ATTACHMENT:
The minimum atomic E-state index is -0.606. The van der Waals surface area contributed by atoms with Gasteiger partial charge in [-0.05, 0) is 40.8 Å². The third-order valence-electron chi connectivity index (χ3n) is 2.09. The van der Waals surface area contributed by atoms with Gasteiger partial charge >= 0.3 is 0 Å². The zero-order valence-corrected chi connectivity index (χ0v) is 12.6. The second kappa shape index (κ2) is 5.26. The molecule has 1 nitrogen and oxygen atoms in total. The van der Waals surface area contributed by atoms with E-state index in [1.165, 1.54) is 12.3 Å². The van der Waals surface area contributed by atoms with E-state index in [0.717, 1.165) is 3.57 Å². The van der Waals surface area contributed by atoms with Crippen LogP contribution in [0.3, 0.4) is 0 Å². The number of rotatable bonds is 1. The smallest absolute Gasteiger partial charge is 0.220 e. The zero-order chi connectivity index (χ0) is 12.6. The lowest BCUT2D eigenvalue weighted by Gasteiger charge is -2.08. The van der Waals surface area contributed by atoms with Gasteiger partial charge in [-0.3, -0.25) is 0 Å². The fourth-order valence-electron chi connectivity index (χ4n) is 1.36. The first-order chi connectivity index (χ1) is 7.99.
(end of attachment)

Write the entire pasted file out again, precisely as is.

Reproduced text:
The minimum atomic E-state index is -0.606. The van der Waals surface area contributed by atoms with Gasteiger partial charge in [-0.05, 0) is 40.8 Å². The third-order valence-electron chi connectivity index (χ3n) is 2.09. The van der Waals surface area contributed by atoms with Gasteiger partial charge >= 0.3 is 0 Å². The zero-order valence-corrected chi connectivity index (χ0v) is 12.6. The second kappa shape index (κ2) is 5.26. The molecule has 1 nitrogen and oxygen atoms in total. The van der Waals surface area contributed by atoms with E-state index in [1.165, 1.54) is 12.3 Å². The van der Waals surface area contributed by atoms with E-state index in [0.717, 1.165) is 3.57 Å². The van der Waals surface area contributed by atoms with Crippen LogP contribution in [0.3, 0.4) is 0 Å². The number of rotatable bonds is 1. The smallest absolute Gasteiger partial charge is 0.220 e. The zero-order chi connectivity index (χ0) is 12.6. The lowest BCUT2D eigenvalue weighted by Gasteiger charge is -2.08. The van der Waals surface area contributed by atoms with Gasteiger partial charge in [-0.3, -0.25) is 0 Å². The fourth-order valence-electron chi connectivity index (χ4n) is 1.36. The first-order chi connectivity index (χ1) is 7.99.